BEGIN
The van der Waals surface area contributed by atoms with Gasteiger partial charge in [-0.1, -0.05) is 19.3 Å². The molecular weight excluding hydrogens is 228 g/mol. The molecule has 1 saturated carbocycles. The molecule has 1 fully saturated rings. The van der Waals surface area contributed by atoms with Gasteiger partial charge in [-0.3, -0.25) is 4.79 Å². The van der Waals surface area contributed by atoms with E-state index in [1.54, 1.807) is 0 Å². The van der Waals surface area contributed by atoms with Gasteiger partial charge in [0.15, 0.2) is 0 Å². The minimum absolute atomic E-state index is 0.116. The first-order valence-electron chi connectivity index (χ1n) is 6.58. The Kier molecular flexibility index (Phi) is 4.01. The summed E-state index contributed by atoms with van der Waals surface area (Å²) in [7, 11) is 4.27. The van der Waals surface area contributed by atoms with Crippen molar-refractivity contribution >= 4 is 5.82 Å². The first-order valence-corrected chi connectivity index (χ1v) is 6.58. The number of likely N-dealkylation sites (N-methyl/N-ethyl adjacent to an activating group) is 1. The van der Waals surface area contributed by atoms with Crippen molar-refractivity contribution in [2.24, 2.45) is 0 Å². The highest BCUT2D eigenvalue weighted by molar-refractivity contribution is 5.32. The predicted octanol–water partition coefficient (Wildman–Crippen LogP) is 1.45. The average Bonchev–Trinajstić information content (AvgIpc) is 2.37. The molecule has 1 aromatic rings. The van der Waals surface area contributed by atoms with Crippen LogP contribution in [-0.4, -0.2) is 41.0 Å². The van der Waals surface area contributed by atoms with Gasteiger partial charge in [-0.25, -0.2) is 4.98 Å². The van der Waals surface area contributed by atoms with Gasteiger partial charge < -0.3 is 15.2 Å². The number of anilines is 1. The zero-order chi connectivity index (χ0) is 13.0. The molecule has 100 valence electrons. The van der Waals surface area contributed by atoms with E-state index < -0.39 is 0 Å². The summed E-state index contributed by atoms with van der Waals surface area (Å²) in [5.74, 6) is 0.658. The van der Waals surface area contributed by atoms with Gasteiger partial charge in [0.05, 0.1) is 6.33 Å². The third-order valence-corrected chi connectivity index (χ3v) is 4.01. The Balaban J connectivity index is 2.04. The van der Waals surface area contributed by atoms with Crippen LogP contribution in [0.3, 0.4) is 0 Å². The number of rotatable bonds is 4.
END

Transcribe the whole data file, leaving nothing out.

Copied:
The van der Waals surface area contributed by atoms with Gasteiger partial charge in [-0.1, -0.05) is 19.3 Å². The molecular weight excluding hydrogens is 228 g/mol. The molecule has 1 saturated carbocycles. The molecule has 1 fully saturated rings. The van der Waals surface area contributed by atoms with Gasteiger partial charge in [-0.3, -0.25) is 4.79 Å². The van der Waals surface area contributed by atoms with E-state index in [1.54, 1.807) is 0 Å². The van der Waals surface area contributed by atoms with Gasteiger partial charge in [0.15, 0.2) is 0 Å². The minimum absolute atomic E-state index is 0.116. The first-order valence-electron chi connectivity index (χ1n) is 6.58. The Kier molecular flexibility index (Phi) is 4.01. The summed E-state index contributed by atoms with van der Waals surface area (Å²) in [7, 11) is 4.27. The van der Waals surface area contributed by atoms with Crippen molar-refractivity contribution >= 4 is 5.82 Å². The first-order valence-corrected chi connectivity index (χ1v) is 6.58. The number of likely N-dealkylation sites (N-methyl/N-ethyl adjacent to an activating group) is 1. The van der Waals surface area contributed by atoms with Crippen molar-refractivity contribution in [2.24, 2.45) is 0 Å². The highest BCUT2D eigenvalue weighted by molar-refractivity contribution is 5.32. The predicted octanol–water partition coefficient (Wildman–Crippen LogP) is 1.45. The average Bonchev–Trinajstić information content (AvgIpc) is 2.37. The molecule has 1 aromatic rings. The van der Waals surface area contributed by atoms with Crippen LogP contribution in [-0.4, -0.2) is 41.0 Å². The van der Waals surface area contributed by atoms with Gasteiger partial charge in [-0.25, -0.2) is 4.98 Å². The van der Waals surface area contributed by atoms with Gasteiger partial charge < -0.3 is 15.2 Å². The number of anilines is 1. The zero-order chi connectivity index (χ0) is 13.0. The molecule has 100 valence electrons. The van der Waals surface area contributed by atoms with E-state index < -0.39 is 0 Å². The summed E-state index contributed by atoms with van der Waals surface area (Å²) in [5.74, 6) is 0.658. The van der Waals surface area contributed by atoms with Gasteiger partial charge in [0.05, 0.1) is 6.33 Å². The third-order valence-corrected chi connectivity index (χ3v) is 4.01. The Balaban J connectivity index is 2.04. The van der Waals surface area contributed by atoms with Crippen LogP contribution in [0.3, 0.4) is 0 Å². The number of rotatable bonds is 4.